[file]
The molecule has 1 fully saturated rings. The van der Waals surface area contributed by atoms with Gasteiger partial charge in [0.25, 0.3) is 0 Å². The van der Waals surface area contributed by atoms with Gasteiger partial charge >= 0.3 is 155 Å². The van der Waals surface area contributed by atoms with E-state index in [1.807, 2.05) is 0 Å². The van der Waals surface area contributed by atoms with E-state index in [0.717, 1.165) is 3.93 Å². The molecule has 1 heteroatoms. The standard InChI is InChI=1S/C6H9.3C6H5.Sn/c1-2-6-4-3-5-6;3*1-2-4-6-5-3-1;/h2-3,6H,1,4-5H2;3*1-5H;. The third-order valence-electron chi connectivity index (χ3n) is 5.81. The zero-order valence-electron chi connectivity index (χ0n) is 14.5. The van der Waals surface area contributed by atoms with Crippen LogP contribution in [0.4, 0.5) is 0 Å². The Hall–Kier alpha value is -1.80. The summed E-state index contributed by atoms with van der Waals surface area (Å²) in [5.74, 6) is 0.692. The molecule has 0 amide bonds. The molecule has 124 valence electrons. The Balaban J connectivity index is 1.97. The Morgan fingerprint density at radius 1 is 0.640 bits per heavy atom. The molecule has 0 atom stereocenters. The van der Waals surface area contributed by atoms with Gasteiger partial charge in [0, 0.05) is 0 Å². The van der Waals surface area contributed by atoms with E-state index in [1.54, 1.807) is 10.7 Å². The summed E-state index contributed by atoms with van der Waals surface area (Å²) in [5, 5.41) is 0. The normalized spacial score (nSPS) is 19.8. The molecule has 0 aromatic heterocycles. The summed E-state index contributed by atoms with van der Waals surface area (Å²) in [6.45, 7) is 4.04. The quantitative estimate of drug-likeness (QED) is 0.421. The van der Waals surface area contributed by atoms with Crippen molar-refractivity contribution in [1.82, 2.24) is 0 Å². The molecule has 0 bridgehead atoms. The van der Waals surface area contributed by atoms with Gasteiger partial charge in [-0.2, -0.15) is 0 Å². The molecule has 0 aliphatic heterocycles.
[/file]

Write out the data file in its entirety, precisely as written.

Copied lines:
The molecule has 1 fully saturated rings. The van der Waals surface area contributed by atoms with Gasteiger partial charge in [0.25, 0.3) is 0 Å². The van der Waals surface area contributed by atoms with Gasteiger partial charge >= 0.3 is 155 Å². The van der Waals surface area contributed by atoms with E-state index in [1.807, 2.05) is 0 Å². The van der Waals surface area contributed by atoms with E-state index in [0.717, 1.165) is 3.93 Å². The molecule has 1 heteroatoms. The standard InChI is InChI=1S/C6H9.3C6H5.Sn/c1-2-6-4-3-5-6;3*1-2-4-6-5-3-1;/h2-3,6H,1,4-5H2;3*1-5H;. The third-order valence-electron chi connectivity index (χ3n) is 5.81. The zero-order valence-electron chi connectivity index (χ0n) is 14.5. The van der Waals surface area contributed by atoms with Crippen LogP contribution in [0.4, 0.5) is 0 Å². The Hall–Kier alpha value is -1.80. The summed E-state index contributed by atoms with van der Waals surface area (Å²) in [5.74, 6) is 0.692. The molecule has 0 amide bonds. The molecule has 124 valence electrons. The Balaban J connectivity index is 1.97. The Morgan fingerprint density at radius 1 is 0.640 bits per heavy atom. The molecule has 0 atom stereocenters. The van der Waals surface area contributed by atoms with Gasteiger partial charge in [0, 0.05) is 0 Å². The van der Waals surface area contributed by atoms with E-state index in [1.54, 1.807) is 10.7 Å². The summed E-state index contributed by atoms with van der Waals surface area (Å²) in [5, 5.41) is 0. The normalized spacial score (nSPS) is 19.8. The molecule has 0 aromatic heterocycles. The summed E-state index contributed by atoms with van der Waals surface area (Å²) in [6.45, 7) is 4.04. The quantitative estimate of drug-likeness (QED) is 0.421. The van der Waals surface area contributed by atoms with Crippen molar-refractivity contribution in [1.82, 2.24) is 0 Å². The molecule has 0 bridgehead atoms. The van der Waals surface area contributed by atoms with Gasteiger partial charge in [-0.2, -0.15) is 0 Å². The molecule has 0 aliphatic heterocycles.